And I get frazzled and crazy in a cluttered house.  It's like my house is a reflection of my mind, or vice versa.

 

I generally choose to tidy rather than deep-clean.  I'll deep-clean a few times a year or when it's unavoidable, and I keep up the best I can with vacuuming and occasionally mopping, etc, but I can't do it all.  I do a very quick clean of the bathroom when I bathe (scrub the tub when I'm done, swish the toilet, wipe off the counters and mirror and sink).  So that isn't every day, but it helps to have it be quick and part of my routine so I'll remember it. 

 

Also my kids do have jobs - between them they manage almost all of the laundry, the cats' needs except for litter box, and some of the dishes.

 

If I miss a day or two of keeping up with the house because we're out doing busy things, stuff piles up and we do have to make a rallying effort to tidy up the best we can, but sometimes the priority is elsewhere, and that is really okay.  Houses with kids and busy parents get USED and they reflect that.  Though I do feel like I'm issuing frequent reminders to my kids, over time they're getting a bit better at some parts of cleaning up after themselves.

 

I guess for me, lowering my house standards has freed me up to manage the other stuff that is important to us.  I see this phase as temporary.  Before we know it, the kids will be grown and gone, the house will never get messy, and in some ways we'll miss it!  It's okay with me to have a certain level of messiness at this point.  I know it's not forever.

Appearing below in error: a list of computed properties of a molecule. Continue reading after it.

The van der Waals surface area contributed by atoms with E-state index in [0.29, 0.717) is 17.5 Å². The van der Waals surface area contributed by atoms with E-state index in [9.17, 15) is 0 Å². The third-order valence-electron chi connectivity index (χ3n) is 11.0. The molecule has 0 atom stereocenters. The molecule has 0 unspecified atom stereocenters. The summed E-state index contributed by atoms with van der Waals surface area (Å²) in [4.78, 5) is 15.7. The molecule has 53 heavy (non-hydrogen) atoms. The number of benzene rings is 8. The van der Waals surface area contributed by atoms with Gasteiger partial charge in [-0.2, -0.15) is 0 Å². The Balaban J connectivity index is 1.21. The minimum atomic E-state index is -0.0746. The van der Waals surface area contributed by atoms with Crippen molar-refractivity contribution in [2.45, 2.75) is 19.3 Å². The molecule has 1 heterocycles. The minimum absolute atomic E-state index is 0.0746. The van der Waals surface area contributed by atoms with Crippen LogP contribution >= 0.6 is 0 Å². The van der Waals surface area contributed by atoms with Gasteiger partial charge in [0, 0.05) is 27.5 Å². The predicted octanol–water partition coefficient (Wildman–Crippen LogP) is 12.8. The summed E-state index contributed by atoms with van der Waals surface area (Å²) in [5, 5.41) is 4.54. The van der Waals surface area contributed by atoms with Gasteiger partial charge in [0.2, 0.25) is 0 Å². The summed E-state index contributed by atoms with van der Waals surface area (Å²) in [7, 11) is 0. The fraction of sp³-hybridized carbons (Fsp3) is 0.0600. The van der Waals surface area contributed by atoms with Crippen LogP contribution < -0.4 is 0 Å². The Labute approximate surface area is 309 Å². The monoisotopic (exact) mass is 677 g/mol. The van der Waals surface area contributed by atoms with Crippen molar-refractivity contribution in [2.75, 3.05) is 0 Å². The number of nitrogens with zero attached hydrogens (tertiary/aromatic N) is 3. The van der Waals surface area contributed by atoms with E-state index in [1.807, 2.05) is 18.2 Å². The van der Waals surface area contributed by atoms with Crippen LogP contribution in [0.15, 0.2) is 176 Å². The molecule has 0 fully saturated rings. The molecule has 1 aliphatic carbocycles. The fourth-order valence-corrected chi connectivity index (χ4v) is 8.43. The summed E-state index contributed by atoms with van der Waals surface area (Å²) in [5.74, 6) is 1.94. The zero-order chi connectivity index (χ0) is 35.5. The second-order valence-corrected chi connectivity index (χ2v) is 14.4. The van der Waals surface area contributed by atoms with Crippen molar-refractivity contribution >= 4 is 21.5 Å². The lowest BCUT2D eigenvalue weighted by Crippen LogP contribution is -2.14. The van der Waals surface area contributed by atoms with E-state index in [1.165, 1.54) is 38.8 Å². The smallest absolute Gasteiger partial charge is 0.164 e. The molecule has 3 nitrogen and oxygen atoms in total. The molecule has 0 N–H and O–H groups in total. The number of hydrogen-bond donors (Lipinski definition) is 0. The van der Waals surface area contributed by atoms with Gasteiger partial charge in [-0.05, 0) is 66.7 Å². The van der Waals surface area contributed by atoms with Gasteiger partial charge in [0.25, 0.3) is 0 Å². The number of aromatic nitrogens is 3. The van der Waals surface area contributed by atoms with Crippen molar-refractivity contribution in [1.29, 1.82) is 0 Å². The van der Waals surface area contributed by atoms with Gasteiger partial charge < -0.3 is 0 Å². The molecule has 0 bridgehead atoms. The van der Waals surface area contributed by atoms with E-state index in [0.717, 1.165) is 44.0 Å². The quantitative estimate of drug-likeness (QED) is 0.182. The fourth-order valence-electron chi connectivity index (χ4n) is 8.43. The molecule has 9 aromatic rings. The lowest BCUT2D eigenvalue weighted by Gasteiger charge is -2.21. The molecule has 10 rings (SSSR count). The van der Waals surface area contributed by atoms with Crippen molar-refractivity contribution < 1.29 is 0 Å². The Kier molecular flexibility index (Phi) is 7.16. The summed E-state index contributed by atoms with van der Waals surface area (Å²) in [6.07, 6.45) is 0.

Also, having less stuff really has helped us a lot.  My goal with my kids is for them to learn to recognize when they have more stuff than they want to be or are able to be responsible for, and pare down accordingly.  It's a process and I help a lot.  But my "broken record" voice is the one that says, "Everyone pick up everything that you are responsible for (that you own, use, care about, want to keep, or caused to be out of place)." and "You should put things where you want them, because if I have to do it, you might not agree with where I choose to put them."  (And when I'm tidying up for my own sanity, the garage and the trash can are likely options.)  If time or motivation run short, I get a big bag or a plastic tub and just scoop everything into it and later we find time to rescue whatever wasn't truly unwanted.  It's the stuff that they don't care enough about to really handle carefully and put away to keep safe, that piles up.  Having less stuff means it's less overwhelming and everything they have (in theory) is a high priority to them.